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Building rapport is the holy grail for many sales people. They think that if the relationship is cemented before they try to pitch their product, then they stand a better chance of successful outcomes.
What do most people think ‘rapport is? Most think it’s talking about the weather, some photos they see in office or how last weekend’s sports events went. However, the people we are talking with are busy people. Their mind is on something different…things like how their business is going now, the challenges they face at the moment, the problems they will experience if they don’t solve their current problems, etc, etc.
Am I suggesting you shouldn’t use small talk and just say something like, “Hi Mr Prospect, good to meet you. Now, how many of my product were you looking for?”
Err..not quite! There is a difference between building rapport through small talk and building Effortless rapport through talking their business language.
In other words, don’t think about the small talk as building rapport. It’s just getting the human interaction going. Effortless Rapport is talking shop and finding things in common about the project, work, company news, something about the company etc.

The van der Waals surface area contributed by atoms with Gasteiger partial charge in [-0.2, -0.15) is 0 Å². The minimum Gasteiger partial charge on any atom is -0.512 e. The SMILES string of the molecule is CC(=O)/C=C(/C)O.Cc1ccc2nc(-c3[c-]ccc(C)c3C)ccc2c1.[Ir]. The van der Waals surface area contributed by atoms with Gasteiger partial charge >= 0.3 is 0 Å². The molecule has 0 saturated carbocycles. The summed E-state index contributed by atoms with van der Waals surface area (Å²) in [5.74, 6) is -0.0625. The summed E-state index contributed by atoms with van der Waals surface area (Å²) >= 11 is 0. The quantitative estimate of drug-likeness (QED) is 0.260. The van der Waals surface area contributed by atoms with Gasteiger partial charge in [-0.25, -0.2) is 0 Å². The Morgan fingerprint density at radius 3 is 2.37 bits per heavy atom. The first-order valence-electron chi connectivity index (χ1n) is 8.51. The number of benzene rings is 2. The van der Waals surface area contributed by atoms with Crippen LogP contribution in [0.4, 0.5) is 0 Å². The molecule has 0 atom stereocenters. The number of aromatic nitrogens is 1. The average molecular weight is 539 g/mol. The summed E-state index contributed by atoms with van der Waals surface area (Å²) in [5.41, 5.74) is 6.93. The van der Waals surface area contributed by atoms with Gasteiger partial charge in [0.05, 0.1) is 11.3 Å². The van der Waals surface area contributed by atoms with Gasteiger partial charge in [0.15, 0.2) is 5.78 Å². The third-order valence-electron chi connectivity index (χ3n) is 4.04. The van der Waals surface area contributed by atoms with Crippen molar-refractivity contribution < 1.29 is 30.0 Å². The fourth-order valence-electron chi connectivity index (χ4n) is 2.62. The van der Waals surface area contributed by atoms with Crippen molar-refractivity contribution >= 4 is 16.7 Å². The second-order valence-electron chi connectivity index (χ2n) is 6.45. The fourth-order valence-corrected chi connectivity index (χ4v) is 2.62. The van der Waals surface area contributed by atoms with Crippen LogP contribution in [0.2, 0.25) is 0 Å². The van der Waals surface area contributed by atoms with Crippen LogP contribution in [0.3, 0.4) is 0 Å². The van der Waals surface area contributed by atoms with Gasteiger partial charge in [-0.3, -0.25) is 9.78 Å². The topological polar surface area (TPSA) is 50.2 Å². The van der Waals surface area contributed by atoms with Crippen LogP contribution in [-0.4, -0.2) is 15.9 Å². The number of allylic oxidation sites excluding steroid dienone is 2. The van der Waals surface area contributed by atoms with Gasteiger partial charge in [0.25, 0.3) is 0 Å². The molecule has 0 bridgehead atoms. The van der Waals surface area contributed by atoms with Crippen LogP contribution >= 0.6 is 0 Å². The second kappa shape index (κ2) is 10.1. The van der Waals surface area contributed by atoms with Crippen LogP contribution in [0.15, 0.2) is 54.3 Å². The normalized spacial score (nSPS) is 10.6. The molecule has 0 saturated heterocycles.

The prospect is only interested in what you can do for them and their business. Rapport in this sense is being on the same business wavelength as they are on. This means creating rapport by identifying business needs and discovering or uncovering challenges their company is going through at the moment.
So, don’t view the small talk as rapport-building. All that does is create a start of the human interaction you are both going to go through.
Think of the rapport-building as the start of the conversation, because it’s at that point when the prospect begins to create awareness of what their needs or wants are. They need someone to work with them who they can see is going to be good for them, someone they can trust and someone who has a real interest in solving their problems.
It would go something like this:
“Mr Prospect, I’ve done my research on your company and I have two or three ideas that I might like to run past you. However, it would be good to make sure I have a clear picture of the current situation, so would it be OK if I asked a few questions to get us started?”
This builds effortless rapport in the beginning by
1) showing the prospect that you have done your homework and are interested in their business,
2) identifying the direction the meeting is going to go, and
3) asking permission to ask questions to help the meeting go forward.
The essence of this is to ensure you don’t think that just because you have spoken about his last fishing trip and how your holiday went, you are now in rapport. Effortless rapport is all about creating that foundation for the business discussion, when you talk about the real reason you’re there…to help their business grow.
MTD Sales Training
(Image by jscreationzs at FreeDigitalPhotos.net)